Sunday, October 17, 2004

'Elegies' celebrates life's 'infinite joy'



By Jackie Demaline
Enquirer staff writer

IF YOU GO
What: Elegies
When: 8 p.m. Thursday and Friday and 2:30 and 8 p.m. Saturday (plus 8 p.m. Wednesday preview performance benefiting AIDS Volunteers of Cincinnati)
Where: Cohen Studio Theatre, CCM
Tickets: $25
Reservations: (513) 421-2437, Ext. 304, starting noon Monday
William Finn writes about those he's loved and lost in his song cycle Elegies, getting its regional premiere in free performances this week in University of Cincinnati College-Conservatory of Music's Studio Series.

Finn is the Tony Award-winning composer of musicals, from Falsettoland to A New Brain to this year's buzz musical, The 25th Annual Putnam County Spelling Bee.

Musical theater buffs know that the lovely and thought-provoking A New Brain was inspired by his own scare from a brain tumor. Elegies celebrates family, friendship, a favorite pet and even a Chinese takeout as he looks at life - and the role death plays in it.

"It isn't sad," says director Aubrey Berg. "It's a celebration. What he's telling us is that people come and go and leave an indelible impression and life goes on. And life is infinite joy."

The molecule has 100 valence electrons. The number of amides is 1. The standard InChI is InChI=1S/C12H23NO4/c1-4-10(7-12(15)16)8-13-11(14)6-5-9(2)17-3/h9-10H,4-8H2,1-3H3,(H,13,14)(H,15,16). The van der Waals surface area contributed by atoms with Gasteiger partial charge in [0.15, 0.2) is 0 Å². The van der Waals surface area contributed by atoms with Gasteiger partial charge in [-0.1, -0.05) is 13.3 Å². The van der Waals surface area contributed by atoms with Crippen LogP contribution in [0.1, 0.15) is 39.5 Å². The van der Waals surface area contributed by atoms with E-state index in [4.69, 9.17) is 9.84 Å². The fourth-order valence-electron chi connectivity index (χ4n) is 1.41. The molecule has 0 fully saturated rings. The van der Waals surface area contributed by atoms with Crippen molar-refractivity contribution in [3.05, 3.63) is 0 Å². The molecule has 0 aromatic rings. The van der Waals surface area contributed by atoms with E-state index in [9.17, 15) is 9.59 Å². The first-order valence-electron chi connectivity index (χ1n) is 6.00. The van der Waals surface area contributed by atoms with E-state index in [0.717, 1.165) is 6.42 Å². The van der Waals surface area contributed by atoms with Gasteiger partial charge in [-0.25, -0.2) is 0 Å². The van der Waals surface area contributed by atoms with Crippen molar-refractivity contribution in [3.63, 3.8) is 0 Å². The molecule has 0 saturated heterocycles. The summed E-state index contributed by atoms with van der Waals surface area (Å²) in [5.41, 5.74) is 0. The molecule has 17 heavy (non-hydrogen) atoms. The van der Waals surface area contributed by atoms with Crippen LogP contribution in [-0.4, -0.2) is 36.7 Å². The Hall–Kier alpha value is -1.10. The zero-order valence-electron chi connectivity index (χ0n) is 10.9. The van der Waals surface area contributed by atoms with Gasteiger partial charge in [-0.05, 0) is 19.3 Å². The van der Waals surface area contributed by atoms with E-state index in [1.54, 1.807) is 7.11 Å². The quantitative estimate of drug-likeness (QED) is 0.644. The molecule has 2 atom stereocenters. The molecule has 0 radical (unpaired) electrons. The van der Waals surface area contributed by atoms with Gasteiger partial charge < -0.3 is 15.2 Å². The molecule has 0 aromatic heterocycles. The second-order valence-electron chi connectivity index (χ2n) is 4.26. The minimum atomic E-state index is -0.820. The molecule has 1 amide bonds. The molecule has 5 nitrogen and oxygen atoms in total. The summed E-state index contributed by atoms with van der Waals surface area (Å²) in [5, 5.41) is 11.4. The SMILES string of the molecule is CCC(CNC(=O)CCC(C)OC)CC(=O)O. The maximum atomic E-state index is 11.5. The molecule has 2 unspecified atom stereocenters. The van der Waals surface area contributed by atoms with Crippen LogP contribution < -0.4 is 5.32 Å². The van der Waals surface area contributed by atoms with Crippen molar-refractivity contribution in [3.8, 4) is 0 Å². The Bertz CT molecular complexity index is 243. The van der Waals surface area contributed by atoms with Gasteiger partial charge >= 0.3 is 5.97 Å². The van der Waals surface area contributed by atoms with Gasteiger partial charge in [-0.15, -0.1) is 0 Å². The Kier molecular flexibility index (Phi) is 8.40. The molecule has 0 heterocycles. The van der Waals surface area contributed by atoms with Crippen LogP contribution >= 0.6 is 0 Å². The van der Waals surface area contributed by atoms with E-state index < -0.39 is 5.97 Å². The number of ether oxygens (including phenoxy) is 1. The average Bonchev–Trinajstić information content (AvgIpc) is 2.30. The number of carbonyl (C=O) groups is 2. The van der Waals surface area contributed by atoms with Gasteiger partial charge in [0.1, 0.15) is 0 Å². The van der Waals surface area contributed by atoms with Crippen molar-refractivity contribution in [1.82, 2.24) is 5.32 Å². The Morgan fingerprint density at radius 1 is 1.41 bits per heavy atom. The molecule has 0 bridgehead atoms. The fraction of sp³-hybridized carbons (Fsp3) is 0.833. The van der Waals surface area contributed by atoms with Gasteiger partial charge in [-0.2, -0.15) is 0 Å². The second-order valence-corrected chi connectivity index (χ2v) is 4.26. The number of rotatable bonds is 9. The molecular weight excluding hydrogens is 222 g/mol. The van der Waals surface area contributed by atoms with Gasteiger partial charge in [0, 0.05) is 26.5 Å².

Berg has headed the musical theater department at CCM for almost 20 years and is the man behind legendary CCM shows, from A Chorus Line to The Boys from Syracuse. He's having fun with Elegies, which, he says, "is five actors, a piano, some stools and the words."

This is, Berg says, "storytelling" through songs, perfect for the composer's conversational style. Finn pays tribute to his mother with a visit to his old small-town Massachusetts neighborhood, to an English teacher, to friends who've died from AIDS, to the victims of 9/11.

Finn has lots of famous friends. You'll know theatre impresario Joe Papp (founder of New York Public Theatre and producer of A Chorus Line) and film actor Steve Buscemi. More importantly, says Berg, audiences will embrace the universality as Finn remembers the people who have mattered to him. "We all know that experience."




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